You can see this structured data integrated into all parts of the search pages today through rich results. These rich results take shape in the form of rich snippets, ‘the carousel’, knowledge graph, and more.

Google’s mission is to understand the searcher’s intent and provide the exact answer they want right now. The continued focus on structured data shows that local results will continue to move away from websites and towards the rich results.

What does this mean for local marketing and small business owners? Less frequent will it be that potential customers will visit your website to find what they need. And more likely they are going to get everything they need from google without clicking past the SERPs.

What does this mean? GMB is and will continue to be the core of a local SEO and small business owner’s marketing plan. It will grow in importance and take the focus away from the website and move it to the web results.

Google My Business will continue to optimize integrating more rich features into your search results. RankBrain, PageRank, BERT are all improving search results with the one goal of creating a better user experience.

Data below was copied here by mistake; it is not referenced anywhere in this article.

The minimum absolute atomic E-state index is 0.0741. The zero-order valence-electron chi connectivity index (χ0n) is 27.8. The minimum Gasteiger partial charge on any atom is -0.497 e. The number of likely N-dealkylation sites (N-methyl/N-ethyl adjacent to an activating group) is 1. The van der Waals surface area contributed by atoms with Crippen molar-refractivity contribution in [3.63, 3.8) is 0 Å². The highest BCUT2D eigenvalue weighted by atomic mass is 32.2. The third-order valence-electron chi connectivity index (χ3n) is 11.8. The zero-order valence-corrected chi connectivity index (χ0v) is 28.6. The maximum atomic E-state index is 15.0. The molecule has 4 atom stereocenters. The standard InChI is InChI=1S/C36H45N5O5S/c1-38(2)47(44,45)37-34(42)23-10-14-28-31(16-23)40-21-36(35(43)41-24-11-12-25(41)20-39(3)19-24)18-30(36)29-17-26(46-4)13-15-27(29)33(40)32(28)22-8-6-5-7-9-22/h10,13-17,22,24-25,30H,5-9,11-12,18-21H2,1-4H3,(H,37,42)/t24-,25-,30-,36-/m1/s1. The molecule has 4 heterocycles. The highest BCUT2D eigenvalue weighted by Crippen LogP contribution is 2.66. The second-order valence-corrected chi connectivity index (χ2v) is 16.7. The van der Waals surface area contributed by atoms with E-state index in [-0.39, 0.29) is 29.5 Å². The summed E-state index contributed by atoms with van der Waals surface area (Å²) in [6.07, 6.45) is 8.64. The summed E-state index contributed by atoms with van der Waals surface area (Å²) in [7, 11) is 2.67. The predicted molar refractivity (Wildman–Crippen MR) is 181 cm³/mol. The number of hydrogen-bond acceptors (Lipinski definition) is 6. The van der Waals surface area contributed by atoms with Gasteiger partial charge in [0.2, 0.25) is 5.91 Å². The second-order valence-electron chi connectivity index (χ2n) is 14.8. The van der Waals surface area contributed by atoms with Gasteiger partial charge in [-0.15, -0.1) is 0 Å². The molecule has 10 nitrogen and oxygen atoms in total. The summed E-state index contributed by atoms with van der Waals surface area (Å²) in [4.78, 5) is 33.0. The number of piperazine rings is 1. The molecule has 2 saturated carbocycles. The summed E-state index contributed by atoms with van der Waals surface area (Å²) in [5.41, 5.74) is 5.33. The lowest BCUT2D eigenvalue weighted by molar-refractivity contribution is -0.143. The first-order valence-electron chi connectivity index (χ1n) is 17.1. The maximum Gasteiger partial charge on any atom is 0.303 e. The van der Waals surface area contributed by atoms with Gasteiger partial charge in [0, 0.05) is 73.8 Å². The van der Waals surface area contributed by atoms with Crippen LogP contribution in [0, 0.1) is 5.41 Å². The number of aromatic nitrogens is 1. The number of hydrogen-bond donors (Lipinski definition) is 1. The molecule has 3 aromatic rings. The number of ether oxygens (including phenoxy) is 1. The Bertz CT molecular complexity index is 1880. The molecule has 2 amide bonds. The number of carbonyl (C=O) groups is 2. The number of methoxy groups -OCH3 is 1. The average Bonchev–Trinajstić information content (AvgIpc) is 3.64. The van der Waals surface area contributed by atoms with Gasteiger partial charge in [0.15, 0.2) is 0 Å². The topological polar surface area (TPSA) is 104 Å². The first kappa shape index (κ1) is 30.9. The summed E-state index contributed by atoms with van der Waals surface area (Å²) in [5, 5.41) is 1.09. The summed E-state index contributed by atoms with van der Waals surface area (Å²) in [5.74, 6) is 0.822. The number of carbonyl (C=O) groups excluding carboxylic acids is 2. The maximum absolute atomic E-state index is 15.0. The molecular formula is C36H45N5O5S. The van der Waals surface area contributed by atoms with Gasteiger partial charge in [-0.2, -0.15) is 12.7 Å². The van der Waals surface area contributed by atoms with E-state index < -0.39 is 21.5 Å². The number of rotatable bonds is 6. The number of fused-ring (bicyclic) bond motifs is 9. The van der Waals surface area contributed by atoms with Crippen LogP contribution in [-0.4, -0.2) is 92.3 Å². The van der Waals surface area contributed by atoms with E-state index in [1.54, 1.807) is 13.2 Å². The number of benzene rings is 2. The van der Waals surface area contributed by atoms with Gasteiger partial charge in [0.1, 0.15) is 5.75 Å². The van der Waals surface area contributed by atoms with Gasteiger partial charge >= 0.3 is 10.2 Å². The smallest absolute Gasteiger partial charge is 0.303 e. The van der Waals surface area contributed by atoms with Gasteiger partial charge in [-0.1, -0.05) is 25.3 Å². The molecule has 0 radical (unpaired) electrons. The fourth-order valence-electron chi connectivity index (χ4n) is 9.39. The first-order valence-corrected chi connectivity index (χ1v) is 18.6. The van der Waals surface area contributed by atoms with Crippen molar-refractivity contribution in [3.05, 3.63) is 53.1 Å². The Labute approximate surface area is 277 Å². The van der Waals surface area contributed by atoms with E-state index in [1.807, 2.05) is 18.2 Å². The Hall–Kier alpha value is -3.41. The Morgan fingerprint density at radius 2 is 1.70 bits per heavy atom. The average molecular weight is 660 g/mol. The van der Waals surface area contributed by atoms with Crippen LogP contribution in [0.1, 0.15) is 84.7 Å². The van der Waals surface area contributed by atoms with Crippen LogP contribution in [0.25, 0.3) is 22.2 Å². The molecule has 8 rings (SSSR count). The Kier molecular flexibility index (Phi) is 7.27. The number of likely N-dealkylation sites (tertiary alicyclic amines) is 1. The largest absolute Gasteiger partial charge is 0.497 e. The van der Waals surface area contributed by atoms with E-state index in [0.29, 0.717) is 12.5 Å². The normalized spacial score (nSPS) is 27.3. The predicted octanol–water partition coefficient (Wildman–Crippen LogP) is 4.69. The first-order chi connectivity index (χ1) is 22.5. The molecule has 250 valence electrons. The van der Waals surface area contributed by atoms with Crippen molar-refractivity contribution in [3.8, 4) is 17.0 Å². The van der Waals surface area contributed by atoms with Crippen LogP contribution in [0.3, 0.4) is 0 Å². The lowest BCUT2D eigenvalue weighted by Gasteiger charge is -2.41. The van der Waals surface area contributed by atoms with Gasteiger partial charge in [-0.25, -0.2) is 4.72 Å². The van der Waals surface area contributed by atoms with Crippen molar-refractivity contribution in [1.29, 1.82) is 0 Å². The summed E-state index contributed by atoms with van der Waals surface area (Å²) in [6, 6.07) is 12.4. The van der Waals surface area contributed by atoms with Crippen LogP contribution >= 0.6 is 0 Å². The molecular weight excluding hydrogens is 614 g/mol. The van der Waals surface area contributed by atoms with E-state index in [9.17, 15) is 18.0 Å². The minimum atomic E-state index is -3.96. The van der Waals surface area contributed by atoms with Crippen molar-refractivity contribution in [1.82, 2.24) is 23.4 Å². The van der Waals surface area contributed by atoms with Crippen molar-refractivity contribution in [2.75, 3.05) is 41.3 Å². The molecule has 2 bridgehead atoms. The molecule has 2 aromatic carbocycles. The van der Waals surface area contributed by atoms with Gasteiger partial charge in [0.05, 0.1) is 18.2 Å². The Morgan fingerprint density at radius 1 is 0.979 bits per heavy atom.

Search and you will receive your answer right on those SERP. Businesses who fail to prepare their marketing and messaging for this change will limit their ability to grow.

“If you’re not growing you’re dying”

William S. Burroughs

In short, Google my business has dawned and quickly taken the crown of local search. It is at the beginning of what has quickly become the central hub for all things local business.

So let’s salute Google for their worldly accomplishments in the domination of local search. As all exceptional things should have let’s finish this off by giving Google My Business its own jingle (kind of like 80’s rap).

Google My Business Jingle Rap

GMB is here to stay… Please don’t take this any other way… Taking over those search engine pages… That direct you to and from places… Yes! Google has it all figured out… Local business is what it’s all about.